Thor’s D&D journey through the Nine Realms continues to be a hell of a lot of fun, even as it gets darker and darker.
This issue begins on Alfheim, the home of the Elves, which is a cheery, candycane kingdom full of fairies and gnomes and taverns made of gingerbread. Which is why it’s all the more awesome when the incongruously evil Dark Elves show up to cause trouble, and when Thor and his League Of Realms follow. Thor and Warizia the Dark Elf Witch defeat this group of Outriders, but the problems within the League are still there, they cannot stand each other, which is only natural for denizens of the different realms. Thor’s solution to this? Get fucking wasted.
The League head to the aforementioned Gingerbread Tavern, and get drunk as hell. With Thor having a drinking contest with Oggy the Giant… and winning. I love seeing Thor the bad-ass drinker, it’s a more comedic side to the character that has come to the fore since the movies, and it’s made me like the character a heck of a lot more. This epic bender serves as a bonding session for the various members of the League, with them ceasing to fight, and instead placing bets with each other about who will win the drinking contest, or who will be the first to sleep with Warizia. Having tenuous allies bond through partying is a fairly familiar trope, but it’s one that does ring true, and Aaron makes it all a heck of a lot of fun. After besting Oggy, Thor stumbles outside for a long, drunken soliloquy to his Hammer, about how the various lessons he’s learned from his father, his mother, Loki and from being the God Of Thunder are no real help to him at this time, and that he needs to think outside the box to stop Malekith. I really liked this scene, as it showed a lot of depth to Thor’s character, even though I just said I prefer him as a funny drunk, I do like that there are layers to him.
Warizia comes out to confront Thor about how they shouldn’t be wasting time drinking, but rather hunting Malekith. Thor explains his reasoning behind it, and then, oh yeah, he and Warizia get it on. I’m surprised Aaron did this, as he only just introduced a new, human love interest for Thor a few issues ago, but hey, Thor is a hound-dog and I suppose he can have a different woman in every port/realm. Actually, before the locking of lips, Thor says that their next destination frightens him, which clues in Malekith, who is hidden inside the body of a waitress, which explains how Malekith is always one step ahead of the League, he is shape-shifting and spying on them. He even watches Thor and Warizia as they… y’know.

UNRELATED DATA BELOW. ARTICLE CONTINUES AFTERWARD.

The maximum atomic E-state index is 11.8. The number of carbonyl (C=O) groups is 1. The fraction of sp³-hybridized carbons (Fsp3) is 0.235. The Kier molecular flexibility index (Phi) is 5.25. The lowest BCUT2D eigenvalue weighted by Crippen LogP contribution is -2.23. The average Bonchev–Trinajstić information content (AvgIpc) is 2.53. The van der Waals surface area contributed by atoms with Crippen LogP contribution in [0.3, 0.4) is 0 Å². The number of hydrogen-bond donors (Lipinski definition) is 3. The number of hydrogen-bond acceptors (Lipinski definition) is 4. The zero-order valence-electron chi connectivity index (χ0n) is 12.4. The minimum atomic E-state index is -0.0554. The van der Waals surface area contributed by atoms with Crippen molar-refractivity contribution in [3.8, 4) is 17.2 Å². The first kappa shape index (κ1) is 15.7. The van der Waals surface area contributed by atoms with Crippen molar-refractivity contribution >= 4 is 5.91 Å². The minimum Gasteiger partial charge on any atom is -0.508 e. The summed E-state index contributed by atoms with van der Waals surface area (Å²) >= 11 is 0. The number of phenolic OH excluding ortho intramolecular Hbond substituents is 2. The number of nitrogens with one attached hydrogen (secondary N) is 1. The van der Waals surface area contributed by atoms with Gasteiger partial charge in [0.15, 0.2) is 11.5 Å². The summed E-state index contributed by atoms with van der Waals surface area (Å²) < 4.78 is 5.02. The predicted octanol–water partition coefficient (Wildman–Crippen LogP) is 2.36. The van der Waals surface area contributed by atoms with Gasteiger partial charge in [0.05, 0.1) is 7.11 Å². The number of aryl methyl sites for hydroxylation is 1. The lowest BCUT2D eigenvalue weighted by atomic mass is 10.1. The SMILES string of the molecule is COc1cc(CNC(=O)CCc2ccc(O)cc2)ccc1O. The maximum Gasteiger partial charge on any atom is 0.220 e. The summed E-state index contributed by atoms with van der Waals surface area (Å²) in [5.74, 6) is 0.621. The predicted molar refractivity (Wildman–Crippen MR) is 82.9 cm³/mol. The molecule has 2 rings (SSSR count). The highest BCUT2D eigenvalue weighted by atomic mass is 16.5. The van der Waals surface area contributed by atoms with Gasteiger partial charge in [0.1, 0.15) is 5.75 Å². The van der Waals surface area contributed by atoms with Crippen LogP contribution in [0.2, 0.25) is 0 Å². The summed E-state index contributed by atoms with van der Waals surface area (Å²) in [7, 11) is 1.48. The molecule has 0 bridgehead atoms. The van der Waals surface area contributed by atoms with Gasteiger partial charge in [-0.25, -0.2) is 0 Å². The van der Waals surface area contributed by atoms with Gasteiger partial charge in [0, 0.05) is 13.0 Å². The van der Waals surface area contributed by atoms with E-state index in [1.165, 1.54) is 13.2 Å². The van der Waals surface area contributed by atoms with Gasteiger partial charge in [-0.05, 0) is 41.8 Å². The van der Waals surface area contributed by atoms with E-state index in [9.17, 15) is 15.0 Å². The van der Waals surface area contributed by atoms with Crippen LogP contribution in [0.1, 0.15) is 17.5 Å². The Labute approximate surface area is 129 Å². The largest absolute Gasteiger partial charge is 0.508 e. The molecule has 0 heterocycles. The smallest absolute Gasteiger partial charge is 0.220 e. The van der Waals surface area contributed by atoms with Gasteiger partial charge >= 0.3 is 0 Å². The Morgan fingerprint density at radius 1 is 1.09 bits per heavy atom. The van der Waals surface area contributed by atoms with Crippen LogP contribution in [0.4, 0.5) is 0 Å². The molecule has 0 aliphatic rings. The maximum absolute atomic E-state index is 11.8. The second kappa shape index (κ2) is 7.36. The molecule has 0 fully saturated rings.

The scary place turns out to be Jotunheim, home of the Giants, where a bunch of Dark Elves have been hiding out. Malekith arrives to kill them, but Thor and the rest are there to stop him. Given that this is the home of the Giants, it makes sense that this is where Oggy, the silent Giant of the League, finally comes into his own. Firing massive arrows at the Elves and generally being a total bad-ass. Unfortunately, this attacts the attention of Malekith, who is even more of a bad-ass, and he jumps inside Oggy’s mouth, hacks up his brain from within, and bursts out of his eye-socket. It is fucked up and awesome, Malekith is so great in this story, it just makes me even madder at how generic he was in Thor: The Dark World. Oggy finally says something, and it’s surprising to me how sad I was at his death, after only 3 issues of existence, great writing from Aaron there. Malekith brags to The League about what he’s done, and then reveals the ace up his sleeve, Thor may have had one Giant, but he has a whole army of ‘em, and they aren’t just any Giants, they are Frost Giants! The familiar, over-the-top, high fantasy narration did a fantastic job at getting across how scary the Frost Giants are, and really set things up fantastically for the next issue, as basically, the League are screwed.
I am just loving this arc, it’s got the same heavy-hitting action as the Godbutcher epic, but there is a bit more humour in there, and the new characters that Aaron has introduced are a lot of fun already. The art from Ron Garney is really strong as well, even as he’s asked to draw silly things like fairies, it still looks great.